I couldn’t have known it at the time, but watching little numbers change on a screen the size of a fag packet, wearing a pair of rented Velcro shoes in a room that smelled like a Barton Youth Club disco; I was the luckiest Luton fan alive.
Lucky, because 125 brave souls had actually made the journey all the way up to that fishy edge of Lincolnshire. Others gathered in Bedfordshire drinking pens cringing through their fingers at the Premier Sports coverage; the commentary consistently more ignorant than a Glenn Hoddle Paralympics special. Still more Lutonians hunched over their laptops frantically refreshing live internet streams so pixelated and stuttery that the Tetris song inevitably begins in their subconscious, drowning out the screeching frustrated voices. I glanced at twitter and felt the cold breeze of déjà vu.
Imagine for a moment a nightmare scenario: What if the Blue Square Bet Premier Football Conference was it for us? What if we never made it out of here?
As the memory of league football began to fade and your VHS tapes of ‘88 and ’94 finally started to disintegrate in dusty shoeboxes long-since consigned to the loft: faced with season after season of 70 away fans, £40 play-off finals, teams from places new to the national grid and Friday nights on the internet - would you remain loyal?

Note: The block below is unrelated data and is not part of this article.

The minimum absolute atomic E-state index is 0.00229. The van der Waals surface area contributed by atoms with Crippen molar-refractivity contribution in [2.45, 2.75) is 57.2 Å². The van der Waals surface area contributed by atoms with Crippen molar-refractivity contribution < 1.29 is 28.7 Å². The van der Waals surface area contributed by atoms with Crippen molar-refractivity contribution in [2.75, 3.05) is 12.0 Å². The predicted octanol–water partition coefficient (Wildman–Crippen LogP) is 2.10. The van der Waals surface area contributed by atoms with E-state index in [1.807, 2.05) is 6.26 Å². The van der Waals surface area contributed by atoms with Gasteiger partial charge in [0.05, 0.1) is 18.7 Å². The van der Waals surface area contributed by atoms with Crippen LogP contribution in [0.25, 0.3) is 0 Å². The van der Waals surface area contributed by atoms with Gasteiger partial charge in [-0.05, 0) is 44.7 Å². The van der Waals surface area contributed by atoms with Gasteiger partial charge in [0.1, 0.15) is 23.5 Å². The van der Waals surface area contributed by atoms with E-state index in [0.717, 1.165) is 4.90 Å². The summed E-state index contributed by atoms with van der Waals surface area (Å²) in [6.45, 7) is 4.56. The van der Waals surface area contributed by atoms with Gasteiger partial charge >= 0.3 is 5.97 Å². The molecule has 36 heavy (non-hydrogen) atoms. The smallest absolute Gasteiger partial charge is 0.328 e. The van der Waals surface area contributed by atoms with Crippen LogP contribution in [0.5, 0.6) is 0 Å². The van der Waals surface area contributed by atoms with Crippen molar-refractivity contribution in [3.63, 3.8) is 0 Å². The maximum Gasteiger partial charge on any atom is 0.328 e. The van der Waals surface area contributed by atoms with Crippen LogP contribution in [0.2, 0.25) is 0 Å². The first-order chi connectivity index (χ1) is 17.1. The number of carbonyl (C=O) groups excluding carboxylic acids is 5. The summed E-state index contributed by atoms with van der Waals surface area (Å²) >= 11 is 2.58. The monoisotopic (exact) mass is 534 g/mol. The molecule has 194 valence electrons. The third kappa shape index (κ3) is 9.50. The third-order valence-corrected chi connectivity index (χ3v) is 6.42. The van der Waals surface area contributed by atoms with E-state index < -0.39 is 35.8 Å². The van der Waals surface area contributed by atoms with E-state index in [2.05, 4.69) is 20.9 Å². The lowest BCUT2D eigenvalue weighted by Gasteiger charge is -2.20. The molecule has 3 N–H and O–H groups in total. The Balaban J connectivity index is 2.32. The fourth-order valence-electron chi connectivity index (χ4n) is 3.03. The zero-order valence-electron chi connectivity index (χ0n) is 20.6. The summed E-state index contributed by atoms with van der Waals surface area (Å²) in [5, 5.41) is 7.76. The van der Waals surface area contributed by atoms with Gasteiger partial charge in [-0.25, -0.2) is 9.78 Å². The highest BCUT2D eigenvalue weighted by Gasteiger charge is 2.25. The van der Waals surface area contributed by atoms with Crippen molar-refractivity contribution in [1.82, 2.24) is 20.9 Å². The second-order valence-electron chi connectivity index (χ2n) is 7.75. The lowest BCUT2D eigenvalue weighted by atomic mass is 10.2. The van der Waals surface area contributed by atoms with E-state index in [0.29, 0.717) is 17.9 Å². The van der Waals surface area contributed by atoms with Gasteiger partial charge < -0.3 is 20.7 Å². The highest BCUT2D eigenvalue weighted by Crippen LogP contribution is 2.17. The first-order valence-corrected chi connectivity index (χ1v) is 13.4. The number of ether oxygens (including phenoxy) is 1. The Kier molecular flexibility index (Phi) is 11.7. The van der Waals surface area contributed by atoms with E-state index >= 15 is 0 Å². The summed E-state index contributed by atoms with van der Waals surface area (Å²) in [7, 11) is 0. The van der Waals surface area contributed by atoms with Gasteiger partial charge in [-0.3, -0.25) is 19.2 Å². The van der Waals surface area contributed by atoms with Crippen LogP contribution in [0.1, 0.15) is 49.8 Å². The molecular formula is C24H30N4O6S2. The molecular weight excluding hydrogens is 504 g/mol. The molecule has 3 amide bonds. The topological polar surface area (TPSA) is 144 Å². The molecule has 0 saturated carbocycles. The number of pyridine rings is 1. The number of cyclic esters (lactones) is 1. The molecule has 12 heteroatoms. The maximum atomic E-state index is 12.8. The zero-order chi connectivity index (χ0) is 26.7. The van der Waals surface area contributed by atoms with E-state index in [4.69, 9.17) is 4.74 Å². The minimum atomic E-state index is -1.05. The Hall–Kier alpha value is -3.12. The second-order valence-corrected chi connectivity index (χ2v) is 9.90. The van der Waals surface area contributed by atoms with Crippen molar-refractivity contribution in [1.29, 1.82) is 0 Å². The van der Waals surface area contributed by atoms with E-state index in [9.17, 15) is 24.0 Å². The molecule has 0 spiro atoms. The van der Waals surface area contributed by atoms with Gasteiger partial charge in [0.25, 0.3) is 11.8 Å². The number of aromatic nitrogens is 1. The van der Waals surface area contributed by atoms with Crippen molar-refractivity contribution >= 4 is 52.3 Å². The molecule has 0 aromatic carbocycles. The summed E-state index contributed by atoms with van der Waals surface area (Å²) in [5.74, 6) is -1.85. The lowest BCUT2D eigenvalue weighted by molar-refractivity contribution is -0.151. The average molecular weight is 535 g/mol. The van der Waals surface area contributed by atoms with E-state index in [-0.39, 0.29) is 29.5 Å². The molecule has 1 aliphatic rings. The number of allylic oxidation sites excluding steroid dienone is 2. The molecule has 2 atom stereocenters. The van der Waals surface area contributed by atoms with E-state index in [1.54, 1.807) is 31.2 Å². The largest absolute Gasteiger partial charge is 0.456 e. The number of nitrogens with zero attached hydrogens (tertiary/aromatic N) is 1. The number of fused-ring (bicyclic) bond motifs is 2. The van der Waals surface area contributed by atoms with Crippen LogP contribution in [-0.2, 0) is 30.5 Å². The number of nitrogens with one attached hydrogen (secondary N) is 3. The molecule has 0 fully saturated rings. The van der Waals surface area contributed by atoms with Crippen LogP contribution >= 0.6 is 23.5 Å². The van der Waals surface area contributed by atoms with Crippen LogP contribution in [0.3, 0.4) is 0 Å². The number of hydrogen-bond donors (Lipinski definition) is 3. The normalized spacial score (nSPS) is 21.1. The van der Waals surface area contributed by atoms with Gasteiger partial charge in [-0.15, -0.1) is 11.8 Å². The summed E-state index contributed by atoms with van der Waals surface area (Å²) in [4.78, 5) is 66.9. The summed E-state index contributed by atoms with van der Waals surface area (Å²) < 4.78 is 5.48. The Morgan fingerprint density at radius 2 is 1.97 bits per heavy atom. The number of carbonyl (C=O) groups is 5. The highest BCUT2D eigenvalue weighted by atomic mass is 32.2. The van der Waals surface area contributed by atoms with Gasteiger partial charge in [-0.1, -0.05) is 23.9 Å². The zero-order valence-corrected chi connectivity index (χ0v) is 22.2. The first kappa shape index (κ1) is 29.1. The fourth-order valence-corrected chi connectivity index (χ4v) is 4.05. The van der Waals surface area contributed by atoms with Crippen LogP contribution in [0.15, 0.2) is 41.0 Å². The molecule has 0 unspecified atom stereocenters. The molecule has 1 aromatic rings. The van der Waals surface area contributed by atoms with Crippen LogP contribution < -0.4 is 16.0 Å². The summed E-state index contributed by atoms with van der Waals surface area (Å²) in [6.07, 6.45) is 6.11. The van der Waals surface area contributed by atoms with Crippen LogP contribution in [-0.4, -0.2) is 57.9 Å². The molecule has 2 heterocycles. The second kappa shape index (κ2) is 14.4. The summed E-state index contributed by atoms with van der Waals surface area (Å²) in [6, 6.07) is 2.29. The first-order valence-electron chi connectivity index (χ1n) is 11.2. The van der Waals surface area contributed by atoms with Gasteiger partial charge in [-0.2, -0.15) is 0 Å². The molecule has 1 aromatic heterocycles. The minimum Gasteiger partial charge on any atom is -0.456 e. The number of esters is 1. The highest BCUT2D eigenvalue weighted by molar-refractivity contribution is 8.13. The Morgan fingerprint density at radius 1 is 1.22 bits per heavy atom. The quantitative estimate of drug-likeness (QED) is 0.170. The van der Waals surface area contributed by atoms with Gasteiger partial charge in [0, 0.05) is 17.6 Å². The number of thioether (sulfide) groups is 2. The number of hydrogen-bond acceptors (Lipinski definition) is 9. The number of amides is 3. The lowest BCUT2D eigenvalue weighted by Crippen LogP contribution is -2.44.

Don’t answer yet. Because as the cool evenings begin to draw-in on whatever pre-season optimism you managed this time around, there is something you should know. It won’t last forever. It might not even last this season. Why am I so sure? Well...
In the long term, professional football is and always has been a game of economics. While it may sometimes seem like Luton are the defiantly staffed independent corner shop of the Modern Football High Street, in the context of the Conference Premier we are fucking Tesco’s.
Sooner or later with the relative resources available to Luton - if the gates hold up as they always have at Kenilworth Road - the points, like the pre season odds, will eventually stack in our favour. And luckily for us, when we finally do emerge from this strange and unpredictable place (which we will, we DEFINITELY will), the chances of us finding ourselves back down here again are slim. The sad fact about the game as we’ll find again to our detriment one day soon, is that despite short periods of beautiful exception, it is the big boys that will eventually prosper. And while we're still not really used to it, at the moment, down here, that's us.
In this week of strained supporter solidarity, spare a moment’s thought for the loyal fans of Forest Green, Hyde and Alfreton – all real actual places that will never have 7,000 home gates or 1,500 away fans in any league to secure the stability of their club. Never be able to buy the best strikers in the league.
Giving up in September after a couple of dodgy results is for 11 year-olds from Hertfordshire with brand new Man City shirts.
If we continue to turn up August after August no matter what, eventually, for the same reason a town our size will probably never win the Champions League, we’ll make it back to the magic of League 2. And we can get on with moaning about how shit that is again.